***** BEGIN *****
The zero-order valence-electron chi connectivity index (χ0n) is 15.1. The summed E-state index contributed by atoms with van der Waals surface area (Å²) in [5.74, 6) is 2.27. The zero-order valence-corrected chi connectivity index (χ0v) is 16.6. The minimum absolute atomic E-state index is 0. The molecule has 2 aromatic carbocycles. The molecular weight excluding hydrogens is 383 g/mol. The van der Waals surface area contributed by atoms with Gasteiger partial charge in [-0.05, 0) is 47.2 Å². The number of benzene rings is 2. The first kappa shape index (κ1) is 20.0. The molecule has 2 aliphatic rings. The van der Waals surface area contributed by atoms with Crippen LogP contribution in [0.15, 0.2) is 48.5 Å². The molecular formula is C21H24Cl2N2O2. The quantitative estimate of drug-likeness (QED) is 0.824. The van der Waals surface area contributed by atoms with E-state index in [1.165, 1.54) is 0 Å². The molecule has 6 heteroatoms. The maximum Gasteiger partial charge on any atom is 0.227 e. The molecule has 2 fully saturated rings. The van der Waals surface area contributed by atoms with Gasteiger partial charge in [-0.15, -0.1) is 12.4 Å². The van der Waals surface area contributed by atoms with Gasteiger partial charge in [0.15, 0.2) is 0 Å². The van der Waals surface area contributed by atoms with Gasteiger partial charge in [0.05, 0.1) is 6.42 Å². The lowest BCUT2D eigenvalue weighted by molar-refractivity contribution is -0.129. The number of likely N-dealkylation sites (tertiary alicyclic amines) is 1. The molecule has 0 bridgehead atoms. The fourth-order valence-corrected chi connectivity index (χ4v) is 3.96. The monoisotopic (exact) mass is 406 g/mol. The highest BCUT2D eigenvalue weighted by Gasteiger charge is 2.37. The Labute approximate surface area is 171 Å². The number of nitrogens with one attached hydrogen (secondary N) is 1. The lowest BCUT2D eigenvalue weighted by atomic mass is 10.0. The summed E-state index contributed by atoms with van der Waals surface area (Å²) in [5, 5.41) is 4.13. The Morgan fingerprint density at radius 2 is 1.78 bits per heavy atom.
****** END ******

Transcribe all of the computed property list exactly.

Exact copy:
The zero-order valence-electron chi connectivity index (χ0n) is 15.1. The summed E-state index contributed by atoms with van der Waals surface area (Å²) in [5.74, 6) is 2.27. The zero-order valence-corrected chi connectivity index (χ0v) is 16.6. The minimum absolute atomic E-state index is 0. The molecule has 2 aromatic carbocycles. The molecular weight excluding hydrogens is 383 g/mol. The van der Waals surface area contributed by atoms with Gasteiger partial charge in [-0.05, 0) is 47.2 Å². The number of benzene rings is 2. The first kappa shape index (κ1) is 20.0. The molecule has 2 aliphatic rings. The van der Waals surface area contributed by atoms with Crippen LogP contribution in [0.15, 0.2) is 48.5 Å². The molecular formula is C21H24Cl2N2O2. The quantitative estimate of drug-likeness (QED) is 0.824. The van der Waals surface area contributed by atoms with E-state index in [1.165, 1.54) is 0 Å². The molecule has 6 heteroatoms. The maximum Gasteiger partial charge on any atom is 0.227 e. The molecule has 2 fully saturated rings. The van der Waals surface area contributed by atoms with Gasteiger partial charge in [-0.15, -0.1) is 12.4 Å². The van der Waals surface area contributed by atoms with Gasteiger partial charge in [0.15, 0.2) is 0 Å². The van der Waals surface area contributed by atoms with Gasteiger partial charge in [0.05, 0.1) is 6.42 Å². The lowest BCUT2D eigenvalue weighted by molar-refractivity contribution is -0.129. The number of likely N-dealkylation sites (tertiary alicyclic amines) is 1. The molecule has 0 bridgehead atoms. The fourth-order valence-corrected chi connectivity index (χ4v) is 3.96. The monoisotopic (exact) mass is 406 g/mol. The highest BCUT2D eigenvalue weighted by Gasteiger charge is 2.37. The Labute approximate surface area is 171 Å². The number of nitrogens with one attached hydrogen (secondary N) is 1. The lowest BCUT2D eigenvalue weighted by atomic mass is 10.0. The summed E-state index contributed by atoms with van der Waals surface area (Å²) in [5, 5.41) is 4.13. The Morgan fingerprint density at radius 2 is 1.78 bits per heavy atom.